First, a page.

You don't own me.
I was so that girl. Spent most of my life trying to please the people around me. Always worried about what people thought. Was I making the best grades, did I have the best socks (we wore uniforms, socks was the thing #dontjudgeme), was my hair perfect? Was I the most polite and beloved by all of the people in church? Did I score the highest on the test?
I mean seriously; seeking approval was all I ever knew. It became so toxic that if I came second place in a tournament (I was a Debate Champion), I couldn't sleep. I was literally the worst loser. And there it is again; I came in 2nd place in a statewide competition that I'd won several rounds to make it to...and I considered myself a loser.
I had a parent who demanded that I give my best always. I mean, to the extreme. I couldn't just be an Honor Roll student. It had to be All A's. She required a lot from me. And so, as I grew, I believed that I had to be everything...Perfection.
That stayed with me as I grew into a young adult. And for that, I don't even blame her. I blame myself.
This inner war I was having to be perfect is something that I did to myself. And then I repeated that in my (failed) marriage. I wrapped myself up, and put myself in the "love me, pick me, choose me category".
I viewed his cheating and complete & total lack of respect for me as somehow my fault. So I just kept "improving" myself & upping my game...which just meant I required less of him.
And at some point...that had to stop. There comes a point in life when that transition into adulthood has to step in. And I needed to take responsibility for everything within my control.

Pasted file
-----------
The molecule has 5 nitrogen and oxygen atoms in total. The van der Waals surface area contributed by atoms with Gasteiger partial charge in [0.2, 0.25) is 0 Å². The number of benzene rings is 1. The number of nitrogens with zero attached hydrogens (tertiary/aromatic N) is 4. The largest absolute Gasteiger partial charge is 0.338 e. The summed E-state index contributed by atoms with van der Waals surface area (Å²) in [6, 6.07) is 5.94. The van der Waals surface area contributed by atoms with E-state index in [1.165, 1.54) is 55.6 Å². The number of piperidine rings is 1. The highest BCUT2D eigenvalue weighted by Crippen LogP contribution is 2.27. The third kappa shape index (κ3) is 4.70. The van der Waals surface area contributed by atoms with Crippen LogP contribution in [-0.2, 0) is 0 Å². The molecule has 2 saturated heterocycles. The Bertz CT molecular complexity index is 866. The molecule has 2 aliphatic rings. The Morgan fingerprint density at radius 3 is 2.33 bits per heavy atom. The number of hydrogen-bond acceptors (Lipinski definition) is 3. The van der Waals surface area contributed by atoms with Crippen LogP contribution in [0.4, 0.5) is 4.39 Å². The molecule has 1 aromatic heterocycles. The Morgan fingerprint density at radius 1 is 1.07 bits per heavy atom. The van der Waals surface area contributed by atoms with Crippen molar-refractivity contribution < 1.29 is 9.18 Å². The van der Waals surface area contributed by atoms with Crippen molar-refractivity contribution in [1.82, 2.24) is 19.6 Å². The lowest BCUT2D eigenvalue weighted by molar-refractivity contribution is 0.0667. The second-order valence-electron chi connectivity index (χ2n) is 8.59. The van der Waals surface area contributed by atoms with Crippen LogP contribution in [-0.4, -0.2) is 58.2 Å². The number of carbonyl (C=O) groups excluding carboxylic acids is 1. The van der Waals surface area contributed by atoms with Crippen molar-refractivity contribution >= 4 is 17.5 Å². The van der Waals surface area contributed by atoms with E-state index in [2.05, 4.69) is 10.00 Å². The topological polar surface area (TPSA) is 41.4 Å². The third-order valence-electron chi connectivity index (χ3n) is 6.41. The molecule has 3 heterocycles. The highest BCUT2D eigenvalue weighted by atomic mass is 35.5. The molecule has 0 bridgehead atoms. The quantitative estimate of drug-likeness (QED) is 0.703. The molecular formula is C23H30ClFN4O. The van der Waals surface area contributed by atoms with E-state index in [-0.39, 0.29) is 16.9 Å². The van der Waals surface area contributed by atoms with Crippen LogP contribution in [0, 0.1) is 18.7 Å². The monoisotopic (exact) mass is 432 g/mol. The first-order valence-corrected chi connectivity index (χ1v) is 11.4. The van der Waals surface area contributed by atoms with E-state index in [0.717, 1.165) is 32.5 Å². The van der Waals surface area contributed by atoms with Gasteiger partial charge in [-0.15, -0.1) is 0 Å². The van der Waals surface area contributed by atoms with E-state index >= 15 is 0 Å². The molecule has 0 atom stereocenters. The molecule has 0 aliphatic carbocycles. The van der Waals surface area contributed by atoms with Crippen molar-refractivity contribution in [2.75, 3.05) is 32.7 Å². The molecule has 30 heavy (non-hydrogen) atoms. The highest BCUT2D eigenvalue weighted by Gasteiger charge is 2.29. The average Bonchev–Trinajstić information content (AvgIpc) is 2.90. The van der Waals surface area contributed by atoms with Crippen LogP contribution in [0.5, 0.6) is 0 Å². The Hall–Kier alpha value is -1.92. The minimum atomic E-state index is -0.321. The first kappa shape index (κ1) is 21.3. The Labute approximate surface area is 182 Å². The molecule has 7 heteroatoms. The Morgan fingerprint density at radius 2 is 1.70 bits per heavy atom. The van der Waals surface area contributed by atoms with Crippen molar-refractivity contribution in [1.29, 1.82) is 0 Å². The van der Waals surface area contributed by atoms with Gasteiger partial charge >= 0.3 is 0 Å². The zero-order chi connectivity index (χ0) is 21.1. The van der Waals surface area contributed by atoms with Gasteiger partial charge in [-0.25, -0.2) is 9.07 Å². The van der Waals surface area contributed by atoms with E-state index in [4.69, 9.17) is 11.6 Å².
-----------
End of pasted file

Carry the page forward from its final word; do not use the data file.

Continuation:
Initially, I chose to continue being a people pleaser; constantly letting that guilt of expectation rule everything I did (or did not do).
And one day...I decided; no more. Like, literally, jumped out of bed, feet to the floor epiphany type shit.
Oh, for many of us, this will involve royally pissing off the parents like mine, who had such high demands & expectations. Those expectations led me to self indulgent behavior that I had to oust if I didn't want to end up with tons of regret and self pity.
What I took to heart was the fact that the expectation also made me who I am today. So how can I take the parts I am so proud of, while condemning the tough parenting experience; the parts I didn't understand, that also made me who I am? The person who would eventually say, no more. I'm doing it my way. You don't own me.
My mindset shift came from lots of work. Not blaming, not judging. But simply by following some deliberate steps in coming into myself and what I wanted. It's called growing the fuck up.
It wasn't about defying my loved ones. More about allowing myself the freedom to become my own person. Not someone who had to be perfect for the world. Just the perfect version of myself, flaws and all.
I created a Law of Attraction workbook with those steps & my process...shedding the expectation, shifting my mindset, and regaining my power. You can get a copy of my workbook that I created to help you with your mindset shift here.
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